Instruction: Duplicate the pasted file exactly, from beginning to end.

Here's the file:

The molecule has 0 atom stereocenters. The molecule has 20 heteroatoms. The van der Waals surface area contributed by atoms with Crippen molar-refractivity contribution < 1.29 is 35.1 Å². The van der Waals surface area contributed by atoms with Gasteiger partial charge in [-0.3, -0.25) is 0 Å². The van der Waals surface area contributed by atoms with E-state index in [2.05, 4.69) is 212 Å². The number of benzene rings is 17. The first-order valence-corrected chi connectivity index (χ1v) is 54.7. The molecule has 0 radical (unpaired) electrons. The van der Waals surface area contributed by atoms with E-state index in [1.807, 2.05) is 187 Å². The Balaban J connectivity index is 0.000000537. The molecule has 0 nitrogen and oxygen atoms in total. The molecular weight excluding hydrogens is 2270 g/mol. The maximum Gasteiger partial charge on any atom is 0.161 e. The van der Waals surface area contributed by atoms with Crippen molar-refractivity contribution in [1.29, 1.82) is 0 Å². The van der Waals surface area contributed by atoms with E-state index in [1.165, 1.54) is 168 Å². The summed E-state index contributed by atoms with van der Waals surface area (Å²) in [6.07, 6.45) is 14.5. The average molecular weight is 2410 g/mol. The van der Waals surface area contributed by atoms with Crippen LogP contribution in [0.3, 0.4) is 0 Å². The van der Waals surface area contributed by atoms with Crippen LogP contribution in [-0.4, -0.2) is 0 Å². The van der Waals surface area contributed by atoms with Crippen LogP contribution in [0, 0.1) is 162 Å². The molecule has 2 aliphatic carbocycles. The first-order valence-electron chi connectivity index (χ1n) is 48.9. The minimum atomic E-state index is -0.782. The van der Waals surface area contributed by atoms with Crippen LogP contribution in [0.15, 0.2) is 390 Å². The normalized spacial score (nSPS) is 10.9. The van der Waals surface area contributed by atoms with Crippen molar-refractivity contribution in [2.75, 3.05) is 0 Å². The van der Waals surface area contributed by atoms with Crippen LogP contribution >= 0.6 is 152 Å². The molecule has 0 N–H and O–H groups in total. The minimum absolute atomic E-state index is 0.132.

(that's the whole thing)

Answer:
The molecule has 0 atom stereocenters. The molecule has 20 heteroatoms. The van der Waals surface area contributed by atoms with Crippen molar-refractivity contribution < 1.29 is 35.1 Å². The van der Waals surface area contributed by atoms with Gasteiger partial charge in [-0.3, -0.25) is 0 Å². The van der Waals surface area contributed by atoms with E-state index in [2.05, 4.69) is 212 Å². The number of benzene rings is 17. The first-order valence-corrected chi connectivity index (χ1v) is 54.7. The molecule has 0 radical (unpaired) electrons. The van der Waals surface area contributed by atoms with E-state index in [1.807, 2.05) is 187 Å². The Balaban J connectivity index is 0.000000537. The molecule has 0 nitrogen and oxygen atoms in total. The molecular weight excluding hydrogens is 2270 g/mol. The maximum Gasteiger partial charge on any atom is 0.161 e. The van der Waals surface area contributed by atoms with Crippen molar-refractivity contribution in [1.29, 1.82) is 0 Å². The van der Waals surface area contributed by atoms with E-state index in [1.165, 1.54) is 168 Å². The summed E-state index contributed by atoms with van der Waals surface area (Å²) in [6.07, 6.45) is 14.5. The average molecular weight is 2410 g/mol. The van der Waals surface area contributed by atoms with Crippen LogP contribution in [0.3, 0.4) is 0 Å². The van der Waals surface area contributed by atoms with Crippen LogP contribution in [-0.4, -0.2) is 0 Å². The van der Waals surface area contributed by atoms with Crippen LogP contribution in [0, 0.1) is 162 Å². The molecule has 2 aliphatic carbocycles. The first-order valence-electron chi connectivity index (χ1n) is 48.9. The minimum atomic E-state index is -0.782. The van der Waals surface area contributed by atoms with Crippen LogP contribution in [0.15, 0.2) is 390 Å². The normalized spacial score (nSPS) is 10.9. The van der Waals surface area contributed by atoms with Crippen molar-refractivity contribution in [2.75, 3.05) is 0 Å². The van der Waals surface area contributed by atoms with Crippen LogP contribution >= 0.6 is 152 Å². The molecule has 0 N–H and O–H groups in total. The minimum absolute atomic E-state index is 0.132.